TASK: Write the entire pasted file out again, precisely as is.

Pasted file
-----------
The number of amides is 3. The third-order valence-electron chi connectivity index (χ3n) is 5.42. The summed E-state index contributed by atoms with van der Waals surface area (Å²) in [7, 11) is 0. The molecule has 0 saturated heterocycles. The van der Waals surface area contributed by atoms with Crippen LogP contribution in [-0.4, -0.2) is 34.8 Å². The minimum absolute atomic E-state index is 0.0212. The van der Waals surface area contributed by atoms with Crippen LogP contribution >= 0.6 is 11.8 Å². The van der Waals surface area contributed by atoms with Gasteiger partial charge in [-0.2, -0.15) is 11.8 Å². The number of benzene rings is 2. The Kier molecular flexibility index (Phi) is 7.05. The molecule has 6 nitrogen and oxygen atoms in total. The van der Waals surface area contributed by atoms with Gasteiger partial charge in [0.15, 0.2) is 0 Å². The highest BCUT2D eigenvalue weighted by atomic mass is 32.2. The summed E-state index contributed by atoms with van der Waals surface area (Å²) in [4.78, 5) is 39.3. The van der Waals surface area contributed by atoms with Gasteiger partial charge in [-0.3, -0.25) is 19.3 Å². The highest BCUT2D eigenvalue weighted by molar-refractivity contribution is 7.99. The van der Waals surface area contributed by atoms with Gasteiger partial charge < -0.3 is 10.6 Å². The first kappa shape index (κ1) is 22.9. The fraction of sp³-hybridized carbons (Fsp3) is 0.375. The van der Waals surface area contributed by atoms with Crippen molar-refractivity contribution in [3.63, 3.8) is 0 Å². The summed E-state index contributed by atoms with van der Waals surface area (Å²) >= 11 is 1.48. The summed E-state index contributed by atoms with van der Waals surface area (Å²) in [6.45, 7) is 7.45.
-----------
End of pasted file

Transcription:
The number of amides is 3. The third-order valence-electron chi connectivity index (χ3n) is 5.42. The summed E-state index contributed by atoms with van der Waals surface area (Å²) in [7, 11) is 0. The molecule has 0 saturated heterocycles. The van der Waals surface area contributed by atoms with Crippen LogP contribution in [-0.4, -0.2) is 34.8 Å². The minimum absolute atomic E-state index is 0.0212. The van der Waals surface area contributed by atoms with Crippen LogP contribution >= 0.6 is 11.8 Å². The van der Waals surface area contributed by atoms with Gasteiger partial charge in [-0.2, -0.15) is 11.8 Å². The number of benzene rings is 2. The Kier molecular flexibility index (Phi) is 7.05. The molecule has 6 nitrogen and oxygen atoms in total. The van der Waals surface area contributed by atoms with Gasteiger partial charge in [0.15, 0.2) is 0 Å². The highest BCUT2D eigenvalue weighted by atomic mass is 32.2. The summed E-state index contributed by atoms with van der Waals surface area (Å²) in [4.78, 5) is 39.3. The van der Waals surface area contributed by atoms with Gasteiger partial charge in [-0.3, -0.25) is 19.3 Å². The highest BCUT2D eigenvalue weighted by molar-refractivity contribution is 7.99. The van der Waals surface area contributed by atoms with Gasteiger partial charge < -0.3 is 10.6 Å². The first kappa shape index (κ1) is 22.9. The fraction of sp³-hybridized carbons (Fsp3) is 0.375. The van der Waals surface area contributed by atoms with Crippen molar-refractivity contribution in [3.63, 3.8) is 0 Å². The summed E-state index contributed by atoms with van der Waals surface area (Å²) >= 11 is 1.48. The summed E-state index contributed by atoms with van der Waals surface area (Å²) in [6.45, 7) is 7.45.